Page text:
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Publication numberUS6228587 B1
Publication typeGrant
Application numberUS 09/264,028
Publication dateMay 8, 2001
Filing dateMar 8, 1999
Priority dateMar 8, 1999
Fee statusLapsed
Publication number09264028, 264028, US 6228587 B1, US 6228587B1, US-B1-6228587, US6228587 B1, US6228587B1
InventorsXin-Yuan Guan
Original AssigneeXin-Yuan Guan
Export CitationBiBTeX, EndNote, RefMan
External Links: USPTO, USPTO Assignment, Espacenet
Chromosome microdissection method
US 6228587 B1
A method for improving the amplification of microdissected DNA fragments includes treating the fragments with pepsin prior to amplification.
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I claim:
1. A method of improving the amplification of microdissected DNA fragments, comprising treating the fragments with pepsin, and thereafter subjecting the fragments to amplification.
2. A method as claimed in claim 1, in which the amplification includes a polymerase chain reaction.
3. A method as claimed in claim 1, in which the DNA fragments are labeled after amplification.
4. A method as claimed in claim 3, in which the label is fluorescent.
5. A method of preparing a FISH probe comprising the steps of (a) microdissecting DNA fragments, (b) treating the fragments with pepsin, (c) amplifying the pepsin-treated fragments, and (d) thereafter subjecting the amplified fragments to a polymerase chain reaction mixture containing biotin.
6. A method as claimed in claim 5, in which the amplification step includes a polymerase chain reaction.
7. A method of localizing a chromosomal region of interest in a chromosome sample having nucleic acid sequences, comprising:
(a) generating a chromosome region-specific probe by
(i) microdissecting the chromosomal region of interest to form a DNA fragment,
(ii) treating the DNA fragment with pepsin,
(iii) subjecting the treated fragment to amplification, and
(iv) labeling the amplified fragment to provide the probe;
(b) contacting the chromosome sample with the probe under conditions favorable for hybridization between the probe and complementary nucleic acid sequences in the sample, and
(c) determining the existence and location of hybridization in the chromosome sample.

The present invention relates generally to the microscopic dissection of chromosomes into specific regions that are then subjected to study. More specifically, it relates to the amplification of such microdissected chromosome regions so that such study may be more readily and intensely conducted.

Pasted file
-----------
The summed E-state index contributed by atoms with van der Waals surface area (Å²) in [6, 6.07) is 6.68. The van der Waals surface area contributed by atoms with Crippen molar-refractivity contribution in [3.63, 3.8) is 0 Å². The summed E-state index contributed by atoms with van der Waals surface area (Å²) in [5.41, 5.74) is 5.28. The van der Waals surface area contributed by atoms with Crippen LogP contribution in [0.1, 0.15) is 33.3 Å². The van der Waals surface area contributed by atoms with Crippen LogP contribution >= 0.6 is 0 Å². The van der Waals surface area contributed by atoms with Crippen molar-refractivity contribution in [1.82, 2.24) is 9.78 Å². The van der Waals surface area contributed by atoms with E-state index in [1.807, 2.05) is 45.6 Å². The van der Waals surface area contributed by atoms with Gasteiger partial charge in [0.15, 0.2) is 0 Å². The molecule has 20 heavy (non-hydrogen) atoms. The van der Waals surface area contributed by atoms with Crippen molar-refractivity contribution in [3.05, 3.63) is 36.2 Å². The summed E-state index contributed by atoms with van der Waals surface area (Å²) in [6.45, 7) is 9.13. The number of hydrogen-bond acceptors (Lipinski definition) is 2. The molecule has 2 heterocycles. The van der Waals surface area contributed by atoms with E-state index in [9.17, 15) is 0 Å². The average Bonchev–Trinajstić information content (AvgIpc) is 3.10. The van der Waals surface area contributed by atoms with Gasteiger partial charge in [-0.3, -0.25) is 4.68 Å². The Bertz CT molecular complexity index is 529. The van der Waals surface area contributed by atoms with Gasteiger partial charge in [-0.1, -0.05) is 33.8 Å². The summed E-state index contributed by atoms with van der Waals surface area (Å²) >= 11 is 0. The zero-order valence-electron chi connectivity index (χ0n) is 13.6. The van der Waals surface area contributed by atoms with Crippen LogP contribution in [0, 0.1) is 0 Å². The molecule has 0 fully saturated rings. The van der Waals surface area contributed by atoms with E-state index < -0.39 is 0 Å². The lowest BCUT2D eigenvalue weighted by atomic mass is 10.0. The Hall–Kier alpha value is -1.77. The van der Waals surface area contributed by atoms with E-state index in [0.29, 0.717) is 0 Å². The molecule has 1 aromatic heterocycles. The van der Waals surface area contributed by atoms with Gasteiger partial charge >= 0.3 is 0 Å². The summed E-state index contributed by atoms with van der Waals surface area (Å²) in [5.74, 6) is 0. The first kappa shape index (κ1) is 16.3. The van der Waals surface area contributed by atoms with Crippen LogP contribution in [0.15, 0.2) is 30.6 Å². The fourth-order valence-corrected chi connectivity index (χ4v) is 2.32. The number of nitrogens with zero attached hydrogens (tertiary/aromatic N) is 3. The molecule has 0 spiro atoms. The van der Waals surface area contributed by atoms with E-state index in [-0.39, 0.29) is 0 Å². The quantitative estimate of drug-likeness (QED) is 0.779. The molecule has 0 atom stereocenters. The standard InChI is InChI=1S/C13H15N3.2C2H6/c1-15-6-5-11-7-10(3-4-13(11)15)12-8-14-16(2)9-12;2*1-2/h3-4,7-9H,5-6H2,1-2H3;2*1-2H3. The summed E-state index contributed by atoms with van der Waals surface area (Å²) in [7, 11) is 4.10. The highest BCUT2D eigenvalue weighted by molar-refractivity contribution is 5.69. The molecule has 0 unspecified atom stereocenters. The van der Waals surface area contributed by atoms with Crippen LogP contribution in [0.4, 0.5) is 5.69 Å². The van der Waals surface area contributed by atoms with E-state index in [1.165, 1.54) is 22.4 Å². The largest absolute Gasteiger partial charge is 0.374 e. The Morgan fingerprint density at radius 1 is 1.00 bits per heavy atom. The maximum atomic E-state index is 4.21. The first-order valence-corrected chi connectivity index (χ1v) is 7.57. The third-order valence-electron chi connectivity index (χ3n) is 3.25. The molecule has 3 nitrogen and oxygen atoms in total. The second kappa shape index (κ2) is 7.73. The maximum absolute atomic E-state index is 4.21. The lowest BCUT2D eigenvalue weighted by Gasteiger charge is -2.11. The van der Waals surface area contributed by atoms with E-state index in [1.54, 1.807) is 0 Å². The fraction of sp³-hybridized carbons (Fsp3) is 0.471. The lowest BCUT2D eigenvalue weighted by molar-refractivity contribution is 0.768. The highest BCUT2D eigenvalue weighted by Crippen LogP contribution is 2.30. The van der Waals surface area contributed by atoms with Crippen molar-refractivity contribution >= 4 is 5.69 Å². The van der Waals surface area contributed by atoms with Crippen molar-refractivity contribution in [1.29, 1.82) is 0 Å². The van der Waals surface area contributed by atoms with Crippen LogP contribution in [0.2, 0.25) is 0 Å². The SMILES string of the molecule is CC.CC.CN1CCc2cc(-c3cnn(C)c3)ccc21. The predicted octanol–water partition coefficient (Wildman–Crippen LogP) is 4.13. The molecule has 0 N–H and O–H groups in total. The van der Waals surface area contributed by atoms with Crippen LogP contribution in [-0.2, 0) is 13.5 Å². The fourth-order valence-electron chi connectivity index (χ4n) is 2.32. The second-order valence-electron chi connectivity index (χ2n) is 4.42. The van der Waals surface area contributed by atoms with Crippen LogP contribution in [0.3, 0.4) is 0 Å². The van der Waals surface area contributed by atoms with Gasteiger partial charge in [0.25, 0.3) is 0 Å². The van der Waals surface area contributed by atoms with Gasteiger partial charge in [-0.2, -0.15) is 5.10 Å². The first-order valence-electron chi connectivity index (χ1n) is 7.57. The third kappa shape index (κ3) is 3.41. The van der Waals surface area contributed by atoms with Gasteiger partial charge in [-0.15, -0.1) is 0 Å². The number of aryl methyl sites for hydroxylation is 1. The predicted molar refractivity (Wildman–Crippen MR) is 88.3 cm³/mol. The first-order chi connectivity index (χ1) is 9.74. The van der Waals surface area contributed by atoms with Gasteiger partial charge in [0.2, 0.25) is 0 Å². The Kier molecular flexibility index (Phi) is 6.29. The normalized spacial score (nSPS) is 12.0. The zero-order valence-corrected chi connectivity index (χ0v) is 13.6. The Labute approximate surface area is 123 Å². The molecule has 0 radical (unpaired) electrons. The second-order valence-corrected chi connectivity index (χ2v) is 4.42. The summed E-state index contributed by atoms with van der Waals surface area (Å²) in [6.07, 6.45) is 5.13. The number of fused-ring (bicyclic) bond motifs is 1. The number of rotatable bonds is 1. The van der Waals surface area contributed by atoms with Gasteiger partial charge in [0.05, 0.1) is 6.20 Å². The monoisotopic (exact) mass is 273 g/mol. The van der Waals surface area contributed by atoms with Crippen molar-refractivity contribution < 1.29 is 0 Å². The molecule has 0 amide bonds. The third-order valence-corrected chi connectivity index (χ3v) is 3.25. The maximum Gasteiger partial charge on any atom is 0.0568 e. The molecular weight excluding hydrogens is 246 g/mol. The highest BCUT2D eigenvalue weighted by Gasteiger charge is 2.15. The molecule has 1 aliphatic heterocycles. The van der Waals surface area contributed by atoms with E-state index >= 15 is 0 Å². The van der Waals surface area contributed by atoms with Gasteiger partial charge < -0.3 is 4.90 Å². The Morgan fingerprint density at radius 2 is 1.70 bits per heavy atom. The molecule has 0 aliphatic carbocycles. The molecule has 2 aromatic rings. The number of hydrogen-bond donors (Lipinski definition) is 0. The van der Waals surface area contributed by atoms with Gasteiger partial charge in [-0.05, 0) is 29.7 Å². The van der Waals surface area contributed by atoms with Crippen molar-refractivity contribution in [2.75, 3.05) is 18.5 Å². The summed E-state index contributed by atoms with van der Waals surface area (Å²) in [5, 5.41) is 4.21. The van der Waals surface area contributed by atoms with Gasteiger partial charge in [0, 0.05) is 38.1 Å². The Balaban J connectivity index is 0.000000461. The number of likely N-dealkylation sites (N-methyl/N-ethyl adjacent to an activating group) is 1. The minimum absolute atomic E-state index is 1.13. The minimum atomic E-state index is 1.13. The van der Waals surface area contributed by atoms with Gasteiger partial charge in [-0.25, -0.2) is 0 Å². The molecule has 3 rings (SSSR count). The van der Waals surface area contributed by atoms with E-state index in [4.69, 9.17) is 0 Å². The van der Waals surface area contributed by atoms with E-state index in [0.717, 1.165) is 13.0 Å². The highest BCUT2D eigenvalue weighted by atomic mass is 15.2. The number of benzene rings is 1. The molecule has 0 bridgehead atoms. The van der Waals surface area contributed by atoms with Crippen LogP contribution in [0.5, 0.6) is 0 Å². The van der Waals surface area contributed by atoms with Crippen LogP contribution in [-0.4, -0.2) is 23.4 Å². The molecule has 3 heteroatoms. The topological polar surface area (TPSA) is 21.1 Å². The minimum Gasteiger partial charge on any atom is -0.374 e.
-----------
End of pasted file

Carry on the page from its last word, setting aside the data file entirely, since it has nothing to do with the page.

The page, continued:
Chromosome microdissection is a recently developed molecular cytogenetic technique which has become increasingly important as a bridge connecting cytogenetics to molecular genetics. After a decade of effort, this approach has been developed into a useful and reproducible approach for several purposes, including: 1) the isolation of DNA from any cytogenetically recognizable region which can be used to generate DNA microclone libraries for molecular analysis and positional cloning; (see Guan, X -Y, Meltzer P. S., Cao, J. and Trent, J. M.: Rapid generation of region-specific genomic clones by chromosome microdissection: Isolation of DNA from a region frequently deleted in malignant melanoma. Genomics 14: 680-684, 1992; and Leach, F. S., Nicolaides, N. C., Papadopoulos, N., Liu, B., Jen, J. Parsons, R., Peltomaki, P., Sistonen, P. Aaltonen, L. A., Nystrom-Lahti, M., Guan, X -Y, Zhang, J., Meltzer, P. S., Yu, J -W, Kao, F -T, Chen, D. J., Cerosaletti, K. M., Fournier, R. E. K., Todd, S., Lewis, T., Leach, R. J., Naylor, S. L., Weissenbach, J., Mecklin, J -P, Jarvinen, H., Petersen, G. M., Hamilton, S. R., Green, J., Jass, J., Watson, P., Lynch, H. T., Trent, J. M., de la Chapell, A., Kinzler, K. W., and Vogelstein, B.: Mutations of a mutS homolog in hereditary nonpolyposis colorectal cancer. Cell 75: 1215-1225, 1993); 2) the generation of fluorescent in situ hybridization (FISH) probes for whole chromosome painting probes (see Guan, X -Y, Meltzer, P. S. and Trent, J. M.: Rapid construction of whole chromosome painting probes by chromosome microdissection. Genomics and 22: 101-107, 1994) and chromosome arm painting probes (Guan, X -Y, Zhang, H. E., Bitter, M., Jiang, Y., Meltzer, P. ., and Trent, J. .: Chromosome arm painting probes. Nature Genet 12: 10-1996) for cytogenetic study; 3) combined with fluorescent in situ hybridization, microdissection has been applied to virtually detect virtually any kind of visible chromosome rearrangements (Guan, X -Y, Meltzer, P. S., Bittner, M., Trent, J. M.: Identification of cryptic sites of DNA sequence amplification in human breast cancer by chromosome microdissection. Nature Genet 8: 155-161, 1994; and Guan, X -Y, Zhang, H. E., Horsman, D., Meltzer, P. S. and Trent, J. M.: Mapping a recurrent breakpoint on chromosome 6q11 in human follicular lymphoma by chromosome microdissection. Blood 88: 1418-1422, 1996). More recently, 4) microdissection combined with hybrid selection has been applied to identify genes associated with homogeneously staining regions (HSR's) in human cancers (Su, Y. A., Meltzer, P. S., Guan, X -Y, and Trent, J. M.: Direct isolation of expressed sequences encoded within a homogeneous staining region by chromosome microdissection. Proc Nat Aca Sci USA 91: 9121-9125, 1994; and Guan, X -Y, Xu, J., Anzick, S. L., Zhang, H. E., Trent, J. M., and Meltzer, P. S.: Direct selection of transcribed sequences from microdissected DNA: Isolation of genes within a commonly amplified region at 20q1-q13.2 in breast cancer. Cancer Res 56: 3446-3450, 1996.)